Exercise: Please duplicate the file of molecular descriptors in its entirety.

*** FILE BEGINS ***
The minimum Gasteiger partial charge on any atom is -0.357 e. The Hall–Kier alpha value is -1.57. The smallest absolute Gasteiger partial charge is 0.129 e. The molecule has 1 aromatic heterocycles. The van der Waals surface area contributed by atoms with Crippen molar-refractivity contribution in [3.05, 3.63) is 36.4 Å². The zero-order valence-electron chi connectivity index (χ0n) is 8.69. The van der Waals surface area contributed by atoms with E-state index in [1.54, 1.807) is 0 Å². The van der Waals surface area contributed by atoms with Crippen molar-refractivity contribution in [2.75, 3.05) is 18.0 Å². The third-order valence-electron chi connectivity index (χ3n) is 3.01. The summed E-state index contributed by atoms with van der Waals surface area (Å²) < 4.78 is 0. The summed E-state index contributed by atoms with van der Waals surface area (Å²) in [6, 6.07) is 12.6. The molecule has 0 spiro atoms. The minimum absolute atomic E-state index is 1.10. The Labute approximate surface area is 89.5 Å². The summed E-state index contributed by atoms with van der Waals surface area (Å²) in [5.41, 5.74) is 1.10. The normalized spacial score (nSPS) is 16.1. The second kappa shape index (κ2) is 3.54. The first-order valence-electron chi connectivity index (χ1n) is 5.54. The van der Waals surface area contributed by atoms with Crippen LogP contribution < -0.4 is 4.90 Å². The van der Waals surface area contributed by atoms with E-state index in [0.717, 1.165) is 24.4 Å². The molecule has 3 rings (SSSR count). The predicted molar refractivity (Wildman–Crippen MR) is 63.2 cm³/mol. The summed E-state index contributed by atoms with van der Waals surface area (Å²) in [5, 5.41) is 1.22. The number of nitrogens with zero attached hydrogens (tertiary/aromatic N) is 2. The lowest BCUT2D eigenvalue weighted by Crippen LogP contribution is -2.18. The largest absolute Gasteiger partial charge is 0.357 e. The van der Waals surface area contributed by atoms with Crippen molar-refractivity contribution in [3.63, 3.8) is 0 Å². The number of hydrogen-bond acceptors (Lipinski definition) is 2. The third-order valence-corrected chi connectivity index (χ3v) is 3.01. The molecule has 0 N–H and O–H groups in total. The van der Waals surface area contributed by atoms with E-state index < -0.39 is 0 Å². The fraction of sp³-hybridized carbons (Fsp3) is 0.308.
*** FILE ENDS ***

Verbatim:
The minimum Gasteiger partial charge on any atom is -0.357 e. The Hall–Kier alpha value is -1.57. The smallest absolute Gasteiger partial charge is 0.129 e. The molecule has 1 aromatic heterocycles. The van der Waals surface area contributed by atoms with Crippen molar-refractivity contribution in [3.05, 3.63) is 36.4 Å². The zero-order valence-electron chi connectivity index (χ0n) is 8.69. The van der Waals surface area contributed by atoms with E-state index in [1.54, 1.807) is 0 Å². The van der Waals surface area contributed by atoms with Crippen molar-refractivity contribution in [2.75, 3.05) is 18.0 Å². The third-order valence-electron chi connectivity index (χ3n) is 3.01. The summed E-state index contributed by atoms with van der Waals surface area (Å²) < 4.78 is 0. The summed E-state index contributed by atoms with van der Waals surface area (Å²) in [6, 6.07) is 12.6. The molecule has 0 spiro atoms. The minimum absolute atomic E-state index is 1.10. The Labute approximate surface area is 89.5 Å². The summed E-state index contributed by atoms with van der Waals surface area (Å²) in [5.41, 5.74) is 1.10. The normalized spacial score (nSPS) is 16.1. The second kappa shape index (κ2) is 3.54. The first-order valence-electron chi connectivity index (χ1n) is 5.54. The van der Waals surface area contributed by atoms with Crippen LogP contribution < -0.4 is 4.90 Å². The van der Waals surface area contributed by atoms with E-state index in [0.717, 1.165) is 24.4 Å². The molecule has 3 rings (SSSR count). The predicted molar refractivity (Wildman–Crippen MR) is 63.2 cm³/mol. The summed E-state index contributed by atoms with van der Waals surface area (Å²) in [5, 5.41) is 1.22. The number of nitrogens with zero attached hydrogens (tertiary/aromatic N) is 2. The lowest BCUT2D eigenvalue weighted by Crippen LogP contribution is -2.18. The largest absolute Gasteiger partial charge is 0.357 e. The van der Waals surface area contributed by atoms with Crippen molar-refractivity contribution in [3.63, 3.8) is 0 Å². The number of hydrogen-bond acceptors (Lipinski definition) is 2. The third-order valence-corrected chi connectivity index (χ3v) is 3.01. The molecule has 0 N–H and O–H groups in total. The van der Waals surface area contributed by atoms with E-state index < -0.39 is 0 Å². The fraction of sp³-hybridized carbons (Fsp3) is 0.308.